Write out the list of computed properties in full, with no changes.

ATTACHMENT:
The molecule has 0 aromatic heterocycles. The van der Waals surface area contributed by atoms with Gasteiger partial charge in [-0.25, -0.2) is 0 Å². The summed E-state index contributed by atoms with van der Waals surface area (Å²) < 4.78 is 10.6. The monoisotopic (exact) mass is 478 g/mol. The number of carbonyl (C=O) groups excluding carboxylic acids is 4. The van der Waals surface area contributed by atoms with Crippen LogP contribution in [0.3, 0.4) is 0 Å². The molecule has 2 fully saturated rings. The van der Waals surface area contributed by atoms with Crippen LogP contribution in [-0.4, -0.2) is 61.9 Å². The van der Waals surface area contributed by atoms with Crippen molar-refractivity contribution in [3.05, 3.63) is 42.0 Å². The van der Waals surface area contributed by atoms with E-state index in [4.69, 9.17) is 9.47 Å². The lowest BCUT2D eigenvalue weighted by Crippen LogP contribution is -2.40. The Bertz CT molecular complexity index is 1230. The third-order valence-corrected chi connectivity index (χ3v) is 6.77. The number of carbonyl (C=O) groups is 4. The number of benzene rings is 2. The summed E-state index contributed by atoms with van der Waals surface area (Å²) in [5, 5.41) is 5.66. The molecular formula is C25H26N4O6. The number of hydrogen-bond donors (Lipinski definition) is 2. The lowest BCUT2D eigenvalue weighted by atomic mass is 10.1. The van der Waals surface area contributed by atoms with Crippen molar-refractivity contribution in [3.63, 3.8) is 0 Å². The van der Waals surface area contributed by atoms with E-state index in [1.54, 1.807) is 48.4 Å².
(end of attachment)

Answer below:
The molecule has 0 aromatic heterocycles. The van der Waals surface area contributed by atoms with Gasteiger partial charge in [-0.25, -0.2) is 0 Å². The summed E-state index contributed by atoms with van der Waals surface area (Å²) < 4.78 is 10.6. The monoisotopic (exact) mass is 478 g/mol. The number of carbonyl (C=O) groups excluding carboxylic acids is 4. The van der Waals surface area contributed by atoms with Crippen LogP contribution in [0.3, 0.4) is 0 Å². The molecule has 2 fully saturated rings. The van der Waals surface area contributed by atoms with Crippen LogP contribution in [-0.4, -0.2) is 61.9 Å². The van der Waals surface area contributed by atoms with Crippen molar-refractivity contribution in [3.05, 3.63) is 42.0 Å². The van der Waals surface area contributed by atoms with E-state index in [4.69, 9.17) is 9.47 Å². The lowest BCUT2D eigenvalue weighted by Crippen LogP contribution is -2.40. The Bertz CT molecular complexity index is 1230. The third-order valence-corrected chi connectivity index (χ3v) is 6.77. The number of carbonyl (C=O) groups is 4. The number of benzene rings is 2. The summed E-state index contributed by atoms with van der Waals surface area (Å²) in [5, 5.41) is 5.66. The molecular formula is C25H26N4O6. The number of hydrogen-bond donors (Lipinski definition) is 2. The lowest BCUT2D eigenvalue weighted by atomic mass is 10.1. The van der Waals surface area contributed by atoms with Crippen molar-refractivity contribution in [3.63, 3.8) is 0 Å². The van der Waals surface area contributed by atoms with E-state index in [1.54, 1.807) is 48.4 Å².